“Sergeant , I…I just wanted to say that you are a brave man..braver than I, and that I am here with you and will do what I can to assist.” And then I stood to attention and did my best effort at a salute.

“You are a good man too Doctor. I’m proud to have you at my side.” And then he snapped to attention and saluted me, and as he did so all vestiges of tiredness and fatigue left him and he seemed transformed with a steely resolve.

We travelled the remaining distance in silence and arrived at the steps of the house to be greeted as before Mr.Reid and the three Reverends. They seemed tired and paler than before. There was a simple nod of the head in greeting , no hearty handshake. Sergeant Williamson tended to the pony and trap and I was again escorted into the small study and shown to the same seat. The room was incredibly cold even though there was a fire blazing and stacks of chopped wood and turf lay on either side. There was no effort at any pretence this time. She sat there facing me , smiling through that damn veil. She handed me an already completed inquiry into Emily Wilde’s death.

It was much shorter than the previous one , there’s a copy in your files, simply stating that she had passed away from her injuries , catching fire from the clothes of her sister on the same HallowE’en night of October 31st, that she had been invalided here in Drumaconnor since and everything had been done to preserve her life. The same deliberate errors had been applied, she was called Wylie rather than Wilde, Reid was misspelt as was the name of the house. It had already been signed by Reid and the Reverends , although their signatures seemed less definite, as if they’d all been signed by a drunken man.

I signed my name and handed it back. She looked at it , looked up at me and smiled, her eyes glowed amber.

“No questions today Doctor ?”

“No Miss, I would like to leave please.”

“Wouldn’t you like to stay with us ?” Her eyes flashed as she spoke and I hardly heard the words. I would gladly have stayed in that moment forever, a state of completeness and harmony overcame me…

And then the Sergeant threw the door open and barged into the room the dagger blazing in his hand. Reid lunged towards him, but the Sergeant was too strong and pushed him to the ground. The Reverends shrieked an unearthly sound and tore at the Sergeants arms, Reverend Kennedy tried to impale himself on the flaming dagger and the strength of all three of them seemed to overpower the poor Sergeant. All seemed lost.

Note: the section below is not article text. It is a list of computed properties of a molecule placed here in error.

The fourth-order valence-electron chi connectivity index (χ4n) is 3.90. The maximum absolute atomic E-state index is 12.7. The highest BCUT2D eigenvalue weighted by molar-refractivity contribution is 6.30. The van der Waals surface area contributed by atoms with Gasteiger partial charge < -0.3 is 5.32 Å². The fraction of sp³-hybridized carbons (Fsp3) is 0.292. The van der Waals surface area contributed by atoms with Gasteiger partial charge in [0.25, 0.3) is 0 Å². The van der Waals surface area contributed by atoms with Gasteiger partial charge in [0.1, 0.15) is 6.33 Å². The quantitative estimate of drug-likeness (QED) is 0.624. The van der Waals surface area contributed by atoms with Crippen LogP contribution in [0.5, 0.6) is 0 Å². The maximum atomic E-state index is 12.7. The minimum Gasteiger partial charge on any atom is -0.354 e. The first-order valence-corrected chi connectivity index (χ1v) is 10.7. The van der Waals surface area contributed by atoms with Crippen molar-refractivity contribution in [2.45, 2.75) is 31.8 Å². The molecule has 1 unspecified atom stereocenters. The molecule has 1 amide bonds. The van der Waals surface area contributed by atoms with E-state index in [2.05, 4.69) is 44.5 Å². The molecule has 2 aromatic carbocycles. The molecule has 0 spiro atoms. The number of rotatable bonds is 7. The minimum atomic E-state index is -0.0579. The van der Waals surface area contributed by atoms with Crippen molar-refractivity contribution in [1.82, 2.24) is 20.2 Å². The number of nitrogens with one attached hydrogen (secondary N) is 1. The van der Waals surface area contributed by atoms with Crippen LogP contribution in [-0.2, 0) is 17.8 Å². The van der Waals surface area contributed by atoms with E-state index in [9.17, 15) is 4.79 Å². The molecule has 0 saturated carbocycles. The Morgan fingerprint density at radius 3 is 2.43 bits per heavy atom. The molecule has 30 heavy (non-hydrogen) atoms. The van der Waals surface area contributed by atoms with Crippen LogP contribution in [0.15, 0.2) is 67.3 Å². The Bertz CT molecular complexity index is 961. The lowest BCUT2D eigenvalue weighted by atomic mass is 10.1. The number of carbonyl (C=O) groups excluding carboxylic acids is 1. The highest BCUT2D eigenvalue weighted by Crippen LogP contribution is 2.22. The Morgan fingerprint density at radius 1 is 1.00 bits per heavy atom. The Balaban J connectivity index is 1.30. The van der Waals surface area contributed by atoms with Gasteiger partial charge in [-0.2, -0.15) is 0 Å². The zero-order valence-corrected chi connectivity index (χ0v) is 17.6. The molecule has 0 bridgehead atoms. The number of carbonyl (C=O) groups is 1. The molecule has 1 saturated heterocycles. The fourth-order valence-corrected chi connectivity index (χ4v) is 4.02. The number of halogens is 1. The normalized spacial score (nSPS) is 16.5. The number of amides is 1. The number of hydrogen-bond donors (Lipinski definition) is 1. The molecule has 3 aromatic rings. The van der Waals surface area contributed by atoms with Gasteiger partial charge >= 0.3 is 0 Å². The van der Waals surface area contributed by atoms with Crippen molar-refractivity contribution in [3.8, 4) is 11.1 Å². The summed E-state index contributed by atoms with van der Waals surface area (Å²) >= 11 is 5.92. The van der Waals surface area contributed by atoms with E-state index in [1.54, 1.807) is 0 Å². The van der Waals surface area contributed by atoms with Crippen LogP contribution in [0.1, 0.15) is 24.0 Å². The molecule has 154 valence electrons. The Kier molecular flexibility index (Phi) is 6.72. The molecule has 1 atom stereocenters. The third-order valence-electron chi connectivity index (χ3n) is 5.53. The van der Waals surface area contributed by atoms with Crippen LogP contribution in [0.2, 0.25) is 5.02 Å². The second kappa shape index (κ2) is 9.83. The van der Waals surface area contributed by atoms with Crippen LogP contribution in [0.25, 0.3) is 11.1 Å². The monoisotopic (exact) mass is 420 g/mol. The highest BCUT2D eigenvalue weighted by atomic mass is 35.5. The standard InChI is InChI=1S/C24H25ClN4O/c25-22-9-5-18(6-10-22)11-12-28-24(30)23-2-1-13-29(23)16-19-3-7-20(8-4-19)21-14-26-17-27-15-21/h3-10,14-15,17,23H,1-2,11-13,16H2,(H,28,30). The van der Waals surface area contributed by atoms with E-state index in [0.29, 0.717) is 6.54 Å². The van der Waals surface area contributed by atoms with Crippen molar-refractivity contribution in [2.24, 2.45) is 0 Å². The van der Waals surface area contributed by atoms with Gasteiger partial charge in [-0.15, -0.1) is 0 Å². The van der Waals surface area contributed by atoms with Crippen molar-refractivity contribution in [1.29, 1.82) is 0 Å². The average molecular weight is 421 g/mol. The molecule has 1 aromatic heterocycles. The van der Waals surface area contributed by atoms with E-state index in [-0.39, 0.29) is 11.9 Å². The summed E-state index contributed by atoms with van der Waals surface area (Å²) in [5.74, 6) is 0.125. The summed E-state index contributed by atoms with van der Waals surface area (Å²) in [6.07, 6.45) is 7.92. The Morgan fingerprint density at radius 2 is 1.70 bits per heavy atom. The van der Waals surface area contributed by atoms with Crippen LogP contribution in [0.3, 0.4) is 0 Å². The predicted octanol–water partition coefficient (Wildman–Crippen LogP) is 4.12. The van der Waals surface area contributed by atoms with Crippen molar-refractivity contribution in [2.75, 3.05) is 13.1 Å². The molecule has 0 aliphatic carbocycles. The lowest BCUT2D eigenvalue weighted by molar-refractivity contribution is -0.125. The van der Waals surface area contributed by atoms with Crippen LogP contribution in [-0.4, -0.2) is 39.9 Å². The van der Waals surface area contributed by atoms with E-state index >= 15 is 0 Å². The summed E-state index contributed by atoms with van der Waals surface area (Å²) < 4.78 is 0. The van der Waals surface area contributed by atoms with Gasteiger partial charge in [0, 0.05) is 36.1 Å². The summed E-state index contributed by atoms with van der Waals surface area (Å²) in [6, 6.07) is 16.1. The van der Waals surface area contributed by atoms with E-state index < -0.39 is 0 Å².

She hadn’t even stirred from the chair and was simply smiling at the chaos surrounding her. In that moment I snapped out of my Mesmer and…..”

The Doctor closed his eyes and Abraham saw him clench and unclench his fists three times before he exhaled a deep breath and then continued.

“Remembering it now, it’s as if I’m looking down on someone else doing what I did and not really me at all. I stood up from my chair grabbed a chopped log from the fireplace that I seemed to know had a sharp end even though I didn’t look at it and in a single motion with all my might  plunged it into her chest…”

Dr.Waddell opened his eyes, he seemed to Abraham in that moment to be much younger, relieved, as if a weight had fallen from his shoulders.

“And that was it. It was almost over. I had expected an apocalyptic reaction but as soon as I stood back from her there was no reaction at all, she sat there motionless, eyes closed, lips closed. The Reverends seemed to roll away from the Sergeant, comatose, as was Reid. The Sergeant stood , the dagger still flaming in his hand. He examined Mary, he pulled back her veil revealing her pale angelic face. He gently moved her head to one side and showed me two small puncture wounds on her neck.